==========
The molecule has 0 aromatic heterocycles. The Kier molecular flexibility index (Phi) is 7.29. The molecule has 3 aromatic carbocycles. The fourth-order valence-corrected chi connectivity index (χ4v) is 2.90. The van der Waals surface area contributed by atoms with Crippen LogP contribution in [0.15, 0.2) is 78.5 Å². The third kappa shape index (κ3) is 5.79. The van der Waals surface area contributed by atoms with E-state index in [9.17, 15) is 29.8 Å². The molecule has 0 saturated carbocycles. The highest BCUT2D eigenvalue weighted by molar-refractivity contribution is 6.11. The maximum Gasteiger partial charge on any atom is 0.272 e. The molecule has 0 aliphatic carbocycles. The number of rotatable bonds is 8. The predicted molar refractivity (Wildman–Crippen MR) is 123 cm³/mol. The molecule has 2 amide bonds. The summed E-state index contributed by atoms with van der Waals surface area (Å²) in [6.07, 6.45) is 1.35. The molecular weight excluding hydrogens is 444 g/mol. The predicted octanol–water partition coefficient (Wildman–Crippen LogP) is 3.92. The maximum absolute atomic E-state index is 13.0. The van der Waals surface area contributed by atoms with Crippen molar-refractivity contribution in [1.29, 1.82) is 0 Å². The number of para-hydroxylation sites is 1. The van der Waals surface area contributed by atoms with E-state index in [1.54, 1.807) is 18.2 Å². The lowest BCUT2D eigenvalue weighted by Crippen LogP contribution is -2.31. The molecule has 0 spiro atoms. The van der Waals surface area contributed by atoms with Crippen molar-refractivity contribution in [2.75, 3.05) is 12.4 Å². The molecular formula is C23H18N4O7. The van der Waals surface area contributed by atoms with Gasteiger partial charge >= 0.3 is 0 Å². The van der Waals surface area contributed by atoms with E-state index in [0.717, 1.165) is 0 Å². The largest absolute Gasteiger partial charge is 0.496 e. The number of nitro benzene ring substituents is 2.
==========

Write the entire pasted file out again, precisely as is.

The molecule has 0 aromatic heterocycles. The Kier molecular flexibility index (Phi) is 7.29. The molecule has 3 aromatic carbocycles. The fourth-order valence-corrected chi connectivity index (χ4v) is 2.90. The van der Waals surface area contributed by atoms with Crippen LogP contribution in [0.15, 0.2) is 78.5 Å². The third kappa shape index (κ3) is 5.79. The van der Waals surface area contributed by atoms with E-state index in [9.17, 15) is 29.8 Å². The molecule has 0 saturated carbocycles. The highest BCUT2D eigenvalue weighted by molar-refractivity contribution is 6.11. The maximum Gasteiger partial charge on any atom is 0.272 e. The molecule has 0 aliphatic carbocycles. The number of rotatable bonds is 8. The predicted molar refractivity (Wildman–Crippen MR) is 123 cm³/mol. The molecule has 2 amide bonds. The summed E-state index contributed by atoms with van der Waals surface area (Å²) in [6.07, 6.45) is 1.35. The molecular weight excluding hydrogens is 444 g/mol. The predicted octanol–water partition coefficient (Wildman–Crippen LogP) is 3.92. The maximum absolute atomic E-state index is 13.0. The van der Waals surface area contributed by atoms with Crippen molar-refractivity contribution in [1.29, 1.82) is 0 Å². The number of para-hydroxylation sites is 1. The van der Waals surface area contributed by atoms with E-state index in [1.54, 1.807) is 18.2 Å². The lowest BCUT2D eigenvalue weighted by Crippen LogP contribution is -2.31. The molecule has 0 spiro atoms. The van der Waals surface area contributed by atoms with Crippen molar-refractivity contribution in [2.75, 3.05) is 12.4 Å². The molecular formula is C23H18N4O7. The van der Waals surface area contributed by atoms with Gasteiger partial charge >= 0.3 is 0 Å². The van der Waals surface area contributed by atoms with E-state index in [0.717, 1.165) is 0 Å². The largest absolute Gasteiger partial charge is 0.496 e. The number of nitro benzene ring substituents is 2.